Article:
The long-term goal of the proposed research is to use the fruit fly, Drosophila melanogaster, as an animal model to unravel the mechanisms through which insects respond to sensory cues, ranging from changes in temperature to insect repellents. These questions are of potential relevance to the control of insect pests, since mosquitoes that spread diseases are attracted to humans through thermosensory, visual and chemical cues. Aversive temperatures and chemical repellents deter insects. Therefore, understanding the mechanisms underlying avoidance behavior may provide important insights into insect pest control. A key group of receptor proteins that sense environmental stimuli are Transient Receptor Potential (TRP) cation channels. Among the 13 Drosophila members, TRPA1 is of particular note as it is a detector for a wide array of noxious sensory inputs, including slightly warm or hot temperatures, insect repellents, and excessive light. Here, we propose to dissect the molecular, cellular and behavioral mechanisms through which TRPA1 allows larvae and adult flies to elude aversive stimuli. To accomplish our goals, we propose to employ a multidisciplinary approach, using a combination of molecular genetics, biochemistry, cell biology, electrophysiology and behavioral approaches.
Aim 1 will test the hypothesis that bright light, which larvae avoid, activates TRPA1 through a novel mechanism of light detection that is independent of a cell surface protein.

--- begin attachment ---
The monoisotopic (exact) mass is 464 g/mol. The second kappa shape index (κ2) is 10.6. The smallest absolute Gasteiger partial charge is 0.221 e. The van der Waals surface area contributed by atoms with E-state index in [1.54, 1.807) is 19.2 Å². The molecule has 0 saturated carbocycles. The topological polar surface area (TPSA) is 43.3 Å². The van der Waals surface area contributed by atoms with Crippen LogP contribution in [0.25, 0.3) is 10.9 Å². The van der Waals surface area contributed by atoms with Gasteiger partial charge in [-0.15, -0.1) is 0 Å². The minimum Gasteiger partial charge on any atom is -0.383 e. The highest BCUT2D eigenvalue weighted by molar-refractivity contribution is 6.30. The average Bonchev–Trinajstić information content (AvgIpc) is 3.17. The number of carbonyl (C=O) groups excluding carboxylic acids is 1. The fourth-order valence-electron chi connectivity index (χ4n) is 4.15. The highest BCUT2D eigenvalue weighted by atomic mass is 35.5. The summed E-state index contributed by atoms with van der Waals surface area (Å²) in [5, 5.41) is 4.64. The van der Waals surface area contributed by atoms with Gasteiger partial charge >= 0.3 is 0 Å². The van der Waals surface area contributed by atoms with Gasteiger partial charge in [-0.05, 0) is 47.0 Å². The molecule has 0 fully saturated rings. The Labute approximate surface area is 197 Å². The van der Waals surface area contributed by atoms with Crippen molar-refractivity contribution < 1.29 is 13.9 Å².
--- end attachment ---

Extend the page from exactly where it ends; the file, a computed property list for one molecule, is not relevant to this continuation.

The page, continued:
In Aim 2 we propose to test the hypothesis that TRPA1 functions as a detector that allow flies to use the daily changes in temperature to set circadian cycles of locomotor activity. The experiments proposed in Aim 3 will test hypotheses concerning the function and mechanism by which TRPA1 is activated via a thermosensory signaling cascade. This cascade represents a new mode of activation of TRP channels in contrast to the well-known direct activation of """"""""thermoTRPs"""""""" by changes in temperature.
Aim 4 is an outgrowth of the observation that TRPA1 is required for flies to avoid the insect repellent, citronellal, and this response occurs through both direct and indirect mechanisms in both mosquitoes and fruit flies. In the first part of this aim we will test the hypothesis that an additional TRPA channel functions in the aversive responses to other insect repellents (geraniol and camphor). The second part of aim 4 tests the hypothesis that G-protein coupled receptors detect repellents directly, and initiate signaling cascades that lead to indirect activation of TRP channels. The proposed studies ultimately could lead to the identification of a new generation of safer and more effective repellents to control insect-borne disease by identifying and characterizing molecular targets for such compounds.
Insect pests that spread disease identify their human hosts, and avoid noxious environmental conditions through their ability to detect thermal, chemical and visual cues. The focus of the proposed work is to exploit the great technical advantages of the fruit fly as an animal model to discover molecules and mechanisms that insects use to sense environmental stimuli, with the long-term goal of using these insights to develop new strategies to control the spread of insect-borne disease.
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